We first started discussing the idea for the book after we saw an exhibit in the Brussels Museum of Money about Belgian gold that had been seized by the Nazis. Some of it disappeared and has never been found. Some has been in litigation for decades and sits in a vault in New York. Then, we started creating the three characters who would be involved in finding some of that missing gold. After that, we wrote the first several chapters and realized we needed to learn more about writing fiction, so we hired an editor who helped us learn how to create character story arcs and story boards that linked the plot and story arcs we had created in a format that allowed us to continue writing. One of the biggest challenges we faced was that Broken Trust takes place in multiple venues and the characters are constantly moving from one time zone to another. The storyboard (and our editor) helped us manage logistics.

Do you have a routine for writing? Where and when do you prefer to do your writing?
We tend to write in bursts. We both work full time, so we dedicate two weeks a year to write in Grand Cayman. Since our work has predictable times when we are less busy, we carve out time to write during those periods as well. Bonnie tends to write most of the dialogue; Mike tends to write the action scenes. We both edit our own and each other’s efforts before we give the manuscript file to our editor. Then she edits it, and we edit it again. We like to write at home, either in Venice or Eugene, but also write in hotel rooms, in the car (but not while driving!), and sometimes on planes. 

What’s the hardest thing you’ve ever had to write? Why?
Bonnie: The hardest thing I had to write was my mother’s eulogy. My mother requested that one of her children write her eulogy and speak at her funeral. I was blessed that I was able to discuss it with her and with my siblings before she died. Their insights and suggestions helped me frame how and what I wanted to say. It was even harder to read what I had written at her funeral. This was also one of the best experiences of my life. I was able to understand my mother’s life in a much deeper way and to honor her as a mother, a daughter, a sister, a grandmother, an artist, a musician, and a teacher who loved life and loved us.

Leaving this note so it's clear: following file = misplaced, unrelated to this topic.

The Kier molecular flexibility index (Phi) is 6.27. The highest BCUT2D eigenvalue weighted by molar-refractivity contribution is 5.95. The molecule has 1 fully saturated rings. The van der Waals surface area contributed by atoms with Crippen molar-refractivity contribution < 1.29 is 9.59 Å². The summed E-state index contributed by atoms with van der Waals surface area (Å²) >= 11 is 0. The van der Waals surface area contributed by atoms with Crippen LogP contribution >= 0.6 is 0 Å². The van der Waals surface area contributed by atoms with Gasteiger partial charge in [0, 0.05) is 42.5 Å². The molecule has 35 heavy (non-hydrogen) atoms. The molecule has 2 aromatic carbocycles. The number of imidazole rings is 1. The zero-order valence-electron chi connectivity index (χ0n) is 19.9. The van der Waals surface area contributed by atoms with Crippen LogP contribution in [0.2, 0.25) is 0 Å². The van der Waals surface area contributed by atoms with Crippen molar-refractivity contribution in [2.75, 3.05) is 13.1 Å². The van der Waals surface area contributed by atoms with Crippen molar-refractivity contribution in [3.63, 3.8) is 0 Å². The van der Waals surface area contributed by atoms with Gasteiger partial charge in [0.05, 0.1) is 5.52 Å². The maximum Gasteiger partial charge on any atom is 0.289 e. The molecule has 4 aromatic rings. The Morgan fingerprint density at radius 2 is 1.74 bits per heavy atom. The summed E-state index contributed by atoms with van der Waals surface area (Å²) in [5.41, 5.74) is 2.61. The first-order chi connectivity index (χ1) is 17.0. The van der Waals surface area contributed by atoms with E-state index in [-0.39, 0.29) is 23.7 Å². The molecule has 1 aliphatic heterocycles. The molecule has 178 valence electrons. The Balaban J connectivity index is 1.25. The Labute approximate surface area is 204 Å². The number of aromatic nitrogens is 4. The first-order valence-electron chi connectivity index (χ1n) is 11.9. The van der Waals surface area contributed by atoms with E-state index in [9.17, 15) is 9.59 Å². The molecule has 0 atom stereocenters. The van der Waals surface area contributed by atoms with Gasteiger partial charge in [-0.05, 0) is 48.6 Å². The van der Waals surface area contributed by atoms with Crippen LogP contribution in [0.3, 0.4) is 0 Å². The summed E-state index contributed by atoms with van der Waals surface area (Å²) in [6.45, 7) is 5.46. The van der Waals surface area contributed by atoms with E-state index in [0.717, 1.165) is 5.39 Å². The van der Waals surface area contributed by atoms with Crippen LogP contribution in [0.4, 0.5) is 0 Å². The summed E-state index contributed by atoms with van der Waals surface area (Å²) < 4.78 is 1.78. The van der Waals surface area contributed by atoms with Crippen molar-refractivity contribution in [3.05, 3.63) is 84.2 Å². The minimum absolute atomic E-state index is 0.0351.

Mike: My dad’s eulogy. It was hard because I was trying to do something for a lot of people while emotionally distressed, to perform this duty when I would rather have just been grieving.

Why did you decide to self-publish?  What steps did you take?
We decided to self-publish after spending considerable time looking for an agent or a publishing house. Bonnie had published one book with a major publisher so we were open to that, but also understood realistically that getting a first novel published that way would be challenging.

We already had a small publishing house for our non-fiction books so we knew how to sell on Amazon and iBooks, how to register copyrights, how to pour Word texts into electronic and traditional book formats, how to get book covers designed through 99 Designs, and texts formatted, how to create websites to sell books, and lots of other parts of the publishing puzzle.

Since we travel a lot, live in Florida and Oregon, and work with an editor who lives in California, Mike created an intranet site where we could all save and review files while we wrote and edited Broken Trust. That way everything was saved in one place and we didn’t have to send texts as attachments to emails. Our editor found our independent reviewers and managed that process very well. Mike created a survey for them to track their experience on Survey Monkey. Laura also found the man who formatted Broken Trust for different electronic publishing formats. We didn’t know how to market a novel, but at our editor, Laura Matthews’s suggestion we contacted Penny Sansevieri at Author Marketing Experts. 

Are you happy with your decision to self-publish? 

What are you working on now? 
We are working on the next two books in The Three Musketeers Series, Broken Web and Broken Code. We are also working with our editor on the movie script for Broken Trust.

About the author:

Thomas Maurin is the pen name of husband and wife writing team Bonnie B. Hartley, Ph.D., and Michael T. Hartley, CFP®. They both write non-fiction books and articles regarding financial and family business topics and have delivered talks on those subjects internationally over the last thirty years.

Connect with them:  Website   |  Twitter